Medicare Premiums According to Your Income Level

Medicare Part B and Part D require higher income earners to pay higher premiums for their plan. If you have Part B and/or Part D benefits (which are optional), your premiums will be based in part on your reported income level from two years prior.

This means that Medicare Part B and Part D premiums in 2019 are based on a beneficiary’s reported income in 2017.

In this guide, we break down the costs of Medicare by income level, including costs for Medicare Part A, Part B, Part C, Part D and Medicare Supplement Insurance plans.

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Medicare Part B costs by income level

Medicare Part B (medical insurance) premiums are based on your reported income from two years prior. The higher premiums based on income level are known as the Medicare Income-Related Monthly Adjustment Amount (IRMAA).

The 2019 Medicare Part B premium costs by income level are as follows:

Medicare Part B Premium Cost by Income Level

2017 Individual tax return

2017 Joint tax return

2017 Married and separate tax return

2019 Part B monthly premium

$85,000 or less

$170,000 or less

$85,000 or less

$135.50

More than $85,000 and up to $107,000

More than $170,000 and up to $214,000

N/A

$189.60

More than $107,000 up to $133,500

More than $214,000 up to $267,000

N/A

$270.90

More than $133,500 up to $160,000

More than $267,000 up to $320,000

N/A

$352.20

More than $160,000 up to $500,000

More than $320,000 up to $750,000

More than $85,000 up to $415,000

$433.40

More $500,000

More than $750,000

More than $415,000

$460.50

There are several Medicare Savings Programs in place for qualified individuals who may have difficulty paying their Part B premium.

Medicare Part B includes several other costs in addition to monthly premiums. The 2019 Part B deductible is $185 per year.

After you meet your deductible, you typically pay 20 percent of the Medicare-approved amount for qualified Medicare Part B services and devices. Medicare typically pays the other 80 percent of the cost, no matter what your income level may be.

Medicare Part D costs by income level

Like Medicare Part B, Medicare Part D prescription drug plans use the IRMAA to determine plan premium costs by income level.

2019 Medicare Part D plan premiums, based on income level from 2017, are as follows:

Medicare Part D Premium Cost by Income Level

2017 Individual tax return

2017 Joint tax return

2017 Married and separate tax return

2019 Part D monthly premium

$85,000 or less

$170,000 or less

$85,000 or less

Your plan premium

More than $85,000 and up to $107,000

More than $170,000 and up to $214,000

N/A

Your plan premium + $12.40

More than $107,000 up to $133,500

More than $214,000 up to $267,000

N/A

Your plan premium + $31.90

More than $133,500 up to $160,000

More than $267,000 up to $320,000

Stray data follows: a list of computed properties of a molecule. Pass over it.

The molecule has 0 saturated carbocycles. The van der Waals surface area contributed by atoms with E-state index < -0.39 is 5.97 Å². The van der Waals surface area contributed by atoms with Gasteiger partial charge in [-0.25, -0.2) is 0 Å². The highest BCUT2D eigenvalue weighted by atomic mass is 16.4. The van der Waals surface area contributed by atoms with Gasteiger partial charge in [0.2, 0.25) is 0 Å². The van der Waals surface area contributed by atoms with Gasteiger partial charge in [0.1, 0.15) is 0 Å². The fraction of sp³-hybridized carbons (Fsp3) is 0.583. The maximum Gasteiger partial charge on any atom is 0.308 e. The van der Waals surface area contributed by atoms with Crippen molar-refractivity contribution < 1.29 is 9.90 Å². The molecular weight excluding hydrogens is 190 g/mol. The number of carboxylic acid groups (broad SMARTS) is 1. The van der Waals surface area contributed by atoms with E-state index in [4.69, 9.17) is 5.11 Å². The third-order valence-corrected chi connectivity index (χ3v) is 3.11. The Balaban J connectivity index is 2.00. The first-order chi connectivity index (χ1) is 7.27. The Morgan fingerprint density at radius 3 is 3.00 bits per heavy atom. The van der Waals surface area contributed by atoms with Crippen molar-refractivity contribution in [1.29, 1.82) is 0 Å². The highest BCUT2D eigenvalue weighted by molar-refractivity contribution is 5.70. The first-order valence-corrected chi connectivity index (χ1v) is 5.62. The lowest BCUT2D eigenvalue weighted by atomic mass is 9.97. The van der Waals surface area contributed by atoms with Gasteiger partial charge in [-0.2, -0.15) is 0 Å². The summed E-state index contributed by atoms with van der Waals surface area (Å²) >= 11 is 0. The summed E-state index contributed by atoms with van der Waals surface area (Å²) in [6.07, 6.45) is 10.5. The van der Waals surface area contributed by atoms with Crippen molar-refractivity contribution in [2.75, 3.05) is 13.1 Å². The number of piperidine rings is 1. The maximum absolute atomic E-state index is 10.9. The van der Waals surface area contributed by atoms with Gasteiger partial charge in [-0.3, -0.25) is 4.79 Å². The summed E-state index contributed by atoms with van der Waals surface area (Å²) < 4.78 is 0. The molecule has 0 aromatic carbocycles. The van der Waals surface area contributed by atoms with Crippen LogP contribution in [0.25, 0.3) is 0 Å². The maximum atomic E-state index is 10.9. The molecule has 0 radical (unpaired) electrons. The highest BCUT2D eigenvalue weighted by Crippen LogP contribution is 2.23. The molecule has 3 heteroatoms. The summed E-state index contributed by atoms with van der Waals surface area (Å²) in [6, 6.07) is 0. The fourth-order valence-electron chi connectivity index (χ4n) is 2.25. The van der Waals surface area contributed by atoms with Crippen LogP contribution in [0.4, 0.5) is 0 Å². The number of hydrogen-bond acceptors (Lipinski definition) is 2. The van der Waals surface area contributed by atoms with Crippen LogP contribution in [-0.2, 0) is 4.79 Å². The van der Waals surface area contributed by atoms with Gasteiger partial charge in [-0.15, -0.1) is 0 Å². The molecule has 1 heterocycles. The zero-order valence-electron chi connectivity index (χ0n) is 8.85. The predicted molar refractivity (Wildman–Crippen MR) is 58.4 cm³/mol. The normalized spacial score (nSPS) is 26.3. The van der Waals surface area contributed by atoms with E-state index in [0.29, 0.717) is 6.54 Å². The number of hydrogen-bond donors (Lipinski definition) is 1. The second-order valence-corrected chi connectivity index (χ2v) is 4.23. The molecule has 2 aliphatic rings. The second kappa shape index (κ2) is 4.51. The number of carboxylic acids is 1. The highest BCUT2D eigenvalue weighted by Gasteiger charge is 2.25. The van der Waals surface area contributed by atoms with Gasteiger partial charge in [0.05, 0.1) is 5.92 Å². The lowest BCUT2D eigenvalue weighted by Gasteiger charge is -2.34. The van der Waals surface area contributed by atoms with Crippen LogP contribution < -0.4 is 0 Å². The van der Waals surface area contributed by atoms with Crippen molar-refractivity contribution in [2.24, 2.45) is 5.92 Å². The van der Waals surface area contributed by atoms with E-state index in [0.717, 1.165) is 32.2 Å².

N/A

Your plan premium + $51.40

More than $160,000 up to $500,000

More than $320,000 up to $750,000

More than $85,000 up to $415,000

Your plan premium + $70.90

More $500,000

More than $750,000

More than $415,000

Your plan premium + $77.40

There are some assistance programs that can help qualified lower-income beneficiaries afford their Medicare Part D prescription drug coverage.

Part D plans are sold by private insurance companies, so additional costs such as copayment amounts and deductibles can vary from plan to plan.

Medicare Part A costs are not affected by your income level

Your income level has no bearing on the amount you will pay for Medicare Part A (hospital insurance). Part A premiums (if you are required to pay them) are based on how long you worked and paid Medicare taxes.

Medicare Part A premium costs in 2019 are as follows:

Medicare Part A Premium Cost

Number of quarters you paid Medicare taxes

2019 Medicare Part A monthly premium

40 or more (at least 10 full years)

$0

30-39 quarters

$240

Fewer than 30 quarters

$437

Most Part A beneficiaries qualify for premium-free Part A coverage.

Two of the Medicare Savings Programs that may help pay Part A premium costs for qualified individuals include:

  • Qualified Medicare Beneficiary (QMB) Program
  • Qualified Disabled and Working Individuals (QDWI) Program

Medicare Advantage and Medigap costs by income level

Medicare Part C plans (also called Medicare Advantage) and Medicare Supplement Insurance plans (also called Medigap) are sold by private insurance companies. The cost of plans can vary from one provider to the next.

Find a Medicare Advantage plan that fits your income level

Did you know that a Medicare Advantage plan covers the same benefits that are covered by Medicare Part A and Part B (Original Medicare)? Did you know that some Medicare Advantage plans also offer benefits not covered by Original Medicare?

Some of these additional benefits – such as prescription drug coverage or dental benefits – can help you save some costs on your health care, no matter what your income level may be.

Some Medicare Advantage plans even feature $0 monthly premiums, though $0 premium plans may not be available in all locations. Find out if a $0 premium plan is available where you live by speaking with a licensed insurance agent at TTY Users: 711, 24 hours a day, 7 days a week.